Back to news

November 9, 2018 | International, Aerospace, Naval, Land, C4ISR, Security

UK - MOD sets out vision to diversify supply base

The Ministry of Defence has today announced plans for modernising its estate and establishing a broader and more diverse supply base.

The Defence Infrastructure Organisation's (DIO) new procurement plan outlines a programme of major projects and contacts for the next five financial years.

This includes work to construct new buildings, such as housing and accommodation, the refurbishment of current facilities; as well as services such as catering, waste management and cleaning.

The plan also sets out ambitions to establish a broader and more diverse supply base, including doing more business with small and medium size enterprises (SMEs).

Currently, around 75% of spending on maintenance at defence sites goes directly or indirectly to SMEs, and further diversifying the supply base will help build resilience into projects and provide more opportunities for smaller companies to work on key defence projects.

By listing all the major projects and contracts, the procurement plan will make it easier for existing and potential suppliers to plan ahead, by offering advice on bidding for this work and greater transparency on working with the MOD. These measures will help in particular small businesses, who don't always have the skills and prior experience of working with the MOD in such areas.

Minister for Defence People and Veterans Tobias Ellwood said:

The defence estate is where our brave armed forces live, work and train and so it's crucial we give them the best supplies and facilities possible.

Working with industry is critical to delivering this, and our new Procurement Plan ensures the private sector has a head start in bidding for this crucial work.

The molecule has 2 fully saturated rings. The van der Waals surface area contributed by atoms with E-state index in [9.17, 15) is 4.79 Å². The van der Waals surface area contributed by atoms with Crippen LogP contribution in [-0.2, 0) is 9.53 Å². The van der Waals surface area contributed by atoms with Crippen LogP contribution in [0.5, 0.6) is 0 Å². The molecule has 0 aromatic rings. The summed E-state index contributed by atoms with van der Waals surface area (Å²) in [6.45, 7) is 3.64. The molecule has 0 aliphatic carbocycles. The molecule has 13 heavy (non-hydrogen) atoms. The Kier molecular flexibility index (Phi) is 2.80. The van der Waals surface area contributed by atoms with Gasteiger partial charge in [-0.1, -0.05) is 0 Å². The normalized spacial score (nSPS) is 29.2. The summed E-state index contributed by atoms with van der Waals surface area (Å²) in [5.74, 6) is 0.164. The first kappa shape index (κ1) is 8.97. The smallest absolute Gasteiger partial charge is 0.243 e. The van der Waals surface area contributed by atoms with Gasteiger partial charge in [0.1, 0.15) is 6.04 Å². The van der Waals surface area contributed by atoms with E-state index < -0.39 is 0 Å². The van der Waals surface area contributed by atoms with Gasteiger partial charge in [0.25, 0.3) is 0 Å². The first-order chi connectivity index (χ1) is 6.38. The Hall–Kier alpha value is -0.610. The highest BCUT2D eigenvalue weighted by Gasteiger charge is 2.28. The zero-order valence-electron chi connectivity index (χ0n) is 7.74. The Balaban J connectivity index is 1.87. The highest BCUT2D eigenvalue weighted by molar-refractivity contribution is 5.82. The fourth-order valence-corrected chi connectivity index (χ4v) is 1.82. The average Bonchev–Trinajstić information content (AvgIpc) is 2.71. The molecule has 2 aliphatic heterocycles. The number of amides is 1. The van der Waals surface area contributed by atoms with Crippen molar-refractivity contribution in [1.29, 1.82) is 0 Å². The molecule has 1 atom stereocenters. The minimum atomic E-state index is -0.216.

Opportunities outlined in the Procurement Plan include the £4billion Defence Estate Optimisation Programme, the Future Defence Infrastructure Services contracts - which will provide facilities management across the UK's military bases- and the £1.3bn Clyde Infrastructure Programme.

The plan also details several prominent works that demonstrate DIO's key role in supporting defence throughout the UK. These include essential maintenance work worth £568 million to support nuclear infrastructure capability at HMNB Clyde, as well as a £58m investment in a modern submarine training facility at the base.

Alongside this, there are plans for an £8m investment in Bovington Camp to support the AJAX armoured vehicles which will enter service in 2020.

Jacqui Rock, DIO Commercial Director, said:

As DIO we recognise that our current and future suppliers are key to our success. We have worked with industry to produce the Procurement Plan and we are committed to building a broader, more diverse supplier base.

We believe in being as transparent as possible in our procurements and through this new approach we are encouraging new entrants, including small and medium sized enterprises, to consider the benefits and opportunities that working with DIO can deliver.

The Procurement Plan will help achieve the goals set out in our first ever Commercial Strategy. This set out our vision for how we do business and how we will work effectively with our suppliers.

The Procurement Plan also sets out how DIO can deliver social and economic benefits throughout its supply chain by working to contribute to the government's aim of recruiting 20,000 apprentices through construction procurement and promoting sustainability through its supply chain.